Asbestos Air Testing and Monitoring
How do you know if asbestos is present in an item?
You cannot tell whether a material contains asbestos by simply looking at it.
The material has to be tested for you to know. If you suspect any material in your home has asbestos, it is highly recommended that you contact an asbestos licenced assessor.
Asbestos air monitoring is very important if:
- You have plans to remodel or renovate your home.
- You’re working with asbestos containing building materials that are damaged or have deteriorated over time, so that fibres might have been released and are present in the air.
Clearly from the above two scenarios, it’s the disturbance of these materials which can lead to deterioration and the resulting release of asbestos fibres in the air. Asbestos fibres in the air can cause serious health hazards. That’s why it is important to establish the presence of asbestos in the air, implement safety measures and protect people who might be at risk of inhaling these fibres.
Asbestos air monitoring is a word used to describe all tests carried out on respirable asbestos fibres. These tests help assess areas including the effectiveness of control measures. This process is manly done in areas or buildings where asbestos containing materials might be damaged or in poor condition and disturbance has consequently resulted in the release of asbestos fibres in the air.
There are different types of asbestos air testing and these include:
- Background asbestos air testing
- Control air testing
- Asbestos exposure air testing
- Clearance air testing
Background asbestos air testing:
This is the test done in an area where building work is due to be carried out. This is a good way to determine if there are asbestos fibres in the air.
Control air testing:
This is the test done to gauge the exposure levels of an area that is undergoing removal of materials that have asbestos in them. This method is used to measure how effective the applied control method is.
Asbestos exposure air testing:
This is a test done in the breathing zone of people and is aimed to determine the associated risk. Exposure testing and monitoring is the best way to gauge personal exposure to asbestos materials.
Clearance air testing:
This is a testing method that is used to test the air of an area following the removal of materials that have asbestos in them. The area is considered clear if the fibre level is below 0.01 fibres/ml.
When asbestos containing materials are undamaged and in sound condition
Materials that contain asbestos, if undamaged and in sound condition, do not pose any health risk. However, they do pose a threat if they are disturbed, damaged, removed improperly, torn, cut, scraped or drilled.
It is recommended that you leave the material alone and do not try to tamper with it if it is not damaged. In leaving the materials undisturbed, it’s nevertheless a good idea to keep an eye on them to monitor any damage in the future.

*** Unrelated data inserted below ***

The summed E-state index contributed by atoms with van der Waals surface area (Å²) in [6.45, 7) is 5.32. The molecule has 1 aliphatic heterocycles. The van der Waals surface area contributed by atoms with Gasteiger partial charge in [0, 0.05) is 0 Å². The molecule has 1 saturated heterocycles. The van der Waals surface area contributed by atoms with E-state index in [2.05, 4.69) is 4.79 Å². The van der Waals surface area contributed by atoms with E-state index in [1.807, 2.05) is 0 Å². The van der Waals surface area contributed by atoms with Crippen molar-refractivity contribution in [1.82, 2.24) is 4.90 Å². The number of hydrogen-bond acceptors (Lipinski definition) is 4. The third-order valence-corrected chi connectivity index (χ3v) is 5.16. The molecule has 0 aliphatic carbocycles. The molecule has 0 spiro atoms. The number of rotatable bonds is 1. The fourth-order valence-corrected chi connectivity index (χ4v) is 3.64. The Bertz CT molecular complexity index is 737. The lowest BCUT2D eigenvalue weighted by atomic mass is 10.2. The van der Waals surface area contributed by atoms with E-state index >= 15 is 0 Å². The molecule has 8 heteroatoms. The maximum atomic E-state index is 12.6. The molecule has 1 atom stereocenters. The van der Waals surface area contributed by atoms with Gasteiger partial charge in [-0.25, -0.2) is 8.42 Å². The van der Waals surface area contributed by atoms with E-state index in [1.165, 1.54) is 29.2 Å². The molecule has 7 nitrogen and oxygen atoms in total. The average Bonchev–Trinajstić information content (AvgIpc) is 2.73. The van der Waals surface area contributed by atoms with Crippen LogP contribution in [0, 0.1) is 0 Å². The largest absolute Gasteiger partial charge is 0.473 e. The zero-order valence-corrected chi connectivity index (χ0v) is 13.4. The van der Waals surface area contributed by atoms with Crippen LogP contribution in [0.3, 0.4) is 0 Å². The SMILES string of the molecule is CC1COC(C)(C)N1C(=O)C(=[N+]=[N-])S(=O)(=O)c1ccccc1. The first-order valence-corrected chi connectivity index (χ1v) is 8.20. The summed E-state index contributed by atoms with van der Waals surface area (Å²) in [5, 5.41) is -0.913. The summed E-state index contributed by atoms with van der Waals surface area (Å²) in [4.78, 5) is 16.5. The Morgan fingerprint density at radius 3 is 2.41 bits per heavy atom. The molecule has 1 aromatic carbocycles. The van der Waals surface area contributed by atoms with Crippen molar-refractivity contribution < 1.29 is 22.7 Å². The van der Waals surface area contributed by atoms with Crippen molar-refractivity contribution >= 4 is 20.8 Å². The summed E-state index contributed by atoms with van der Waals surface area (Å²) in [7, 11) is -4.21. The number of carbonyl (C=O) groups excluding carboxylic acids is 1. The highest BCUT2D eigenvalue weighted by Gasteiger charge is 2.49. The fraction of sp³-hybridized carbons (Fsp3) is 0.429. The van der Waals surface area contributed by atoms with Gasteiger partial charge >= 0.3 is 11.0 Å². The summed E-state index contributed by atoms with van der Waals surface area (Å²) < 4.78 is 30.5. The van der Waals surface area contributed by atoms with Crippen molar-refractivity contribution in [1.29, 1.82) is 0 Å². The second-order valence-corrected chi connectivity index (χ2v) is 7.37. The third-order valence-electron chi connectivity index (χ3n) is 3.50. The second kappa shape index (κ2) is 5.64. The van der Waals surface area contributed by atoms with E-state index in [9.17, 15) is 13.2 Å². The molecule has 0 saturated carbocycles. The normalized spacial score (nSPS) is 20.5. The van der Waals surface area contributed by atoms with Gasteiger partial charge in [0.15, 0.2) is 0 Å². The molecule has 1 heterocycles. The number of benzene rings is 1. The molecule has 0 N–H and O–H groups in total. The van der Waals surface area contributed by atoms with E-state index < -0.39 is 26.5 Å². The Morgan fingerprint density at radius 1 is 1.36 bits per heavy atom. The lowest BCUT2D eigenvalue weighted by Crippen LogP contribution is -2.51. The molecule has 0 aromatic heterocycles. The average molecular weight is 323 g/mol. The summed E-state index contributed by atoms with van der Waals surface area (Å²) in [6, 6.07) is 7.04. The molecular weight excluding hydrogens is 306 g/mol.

If you do disturb asbestos containing materials, you may expose yourself to health risks. You might also be at risk if you do the sampling yourself incorrectly. That’s why caution should be taken when dealing with asbestos containing materials and it is highly recommended that you contact an asbestos licensed assessor to help you collect samples for asbestos testing.
Dealing with asbestos containing material
If you have an asbestos-related problem, there are two ways that an accredited asbestos professional can help you. The first way is that by contacting a licensed asbestos removal professional, they will assist you with disposing the material legally. If the asbestos containing material cannot be removed, an accredited professional might be able to help you with repairing the material. Repairing might involve covering or sealing the torn or affected parts of the destroyed material.
This repair method involves covering the material with a covering that will prevent the asbestos fibres reaching the personal breathing zone. Exposed pipes are covered with a special protective wrap.
This is a repair method that involves treating the material with a special sealant that will bide the material back together. This will seal the original coat preventing the asbestos from releasing any asbestos fibres. Some examples of sealing include using an airless sprayer at low pressure. However, rollers or brushes may disturb the material further and hence, result in asbestos fibres being released in the air. Asbestos containing material must not be water-blasted or dry-sanded.
Removal through a licensed asbestos removal professional is recommended if you are considering to renovate your home or you are making other major changes. This is because of how the removal process is complex and by being done by professionals, they are familiar with the required processes and procedures. Professionals will be familiar with areas including the correct personal protective equipment (PPE) required.
Accredited asbestos professionals
These are licensed people who are hired to handle materials that contain asbestos. They will know what to look for and how to correctly handle the material. Accredited asbestos professionals include asbestos inspectors and asbestos contractors.
These are professionals who access homes and buildings to assess any hazardous material. They may pick some samples for further lab analysis. They will also advise you on the best cause of action. If there is any removal or repair of any materials, asbestos inspectors will ensure that the control methods applied are effective and there is minimal health risk.
These are also professionals who will help you remove or repair asbestos materials in a safe way.
For your own safety, it is highly recommended that you do contact an accredited asbestos professional and avoid any interaction with asbestos materials.